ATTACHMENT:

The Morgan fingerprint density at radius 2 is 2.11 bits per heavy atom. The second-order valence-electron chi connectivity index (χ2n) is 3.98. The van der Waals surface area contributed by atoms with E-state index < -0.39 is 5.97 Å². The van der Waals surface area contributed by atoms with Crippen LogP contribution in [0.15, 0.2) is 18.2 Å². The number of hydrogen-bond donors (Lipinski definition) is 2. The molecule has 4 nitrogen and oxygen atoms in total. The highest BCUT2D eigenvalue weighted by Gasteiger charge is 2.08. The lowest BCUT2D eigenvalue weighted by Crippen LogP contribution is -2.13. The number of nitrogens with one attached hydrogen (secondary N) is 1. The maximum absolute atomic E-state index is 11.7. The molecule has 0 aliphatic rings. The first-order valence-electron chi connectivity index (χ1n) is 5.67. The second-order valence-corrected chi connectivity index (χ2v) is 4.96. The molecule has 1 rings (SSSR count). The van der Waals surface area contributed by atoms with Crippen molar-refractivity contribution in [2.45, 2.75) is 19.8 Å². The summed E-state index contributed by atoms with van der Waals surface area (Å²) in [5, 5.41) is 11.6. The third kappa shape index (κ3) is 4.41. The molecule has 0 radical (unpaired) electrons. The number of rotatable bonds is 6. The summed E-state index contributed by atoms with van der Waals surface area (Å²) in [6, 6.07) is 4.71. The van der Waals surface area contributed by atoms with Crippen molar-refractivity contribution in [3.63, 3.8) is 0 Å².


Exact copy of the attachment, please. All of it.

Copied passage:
The Morgan fingerprint density at radius 2 is 2.11 bits per heavy atom. The second-order valence-electron chi connectivity index (χ2n) is 3.98. The van der Waals surface area contributed by atoms with E-state index < -0.39 is 5.97 Å². The van der Waals surface area contributed by atoms with Crippen LogP contribution in [0.15, 0.2) is 18.2 Å². The number of hydrogen-bond donors (Lipinski definition) is 2. The molecule has 4 nitrogen and oxygen atoms in total. The highest BCUT2D eigenvalue weighted by Gasteiger charge is 2.08. The lowest BCUT2D eigenvalue weighted by Crippen LogP contribution is -2.13. The number of nitrogens with one attached hydrogen (secondary N) is 1. The maximum absolute atomic E-state index is 11.7. The molecule has 0 aliphatic rings. The first-order valence-electron chi connectivity index (χ1n) is 5.67. The second-order valence-corrected chi connectivity index (χ2v) is 4.96. The molecule has 1 rings (SSSR count). The van der Waals surface area contributed by atoms with Crippen molar-refractivity contribution in [2.45, 2.75) is 19.8 Å². The summed E-state index contributed by atoms with van der Waals surface area (Å²) in [5, 5.41) is 11.6. The third kappa shape index (κ3) is 4.41. The molecule has 0 radical (unpaired) electrons. The number of rotatable bonds is 6. The summed E-state index contributed by atoms with van der Waals surface area (Å²) in [6, 6.07) is 4.71. The van der Waals surface area contributed by atoms with Crippen molar-refractivity contribution in [3.63, 3.8) is 0 Å².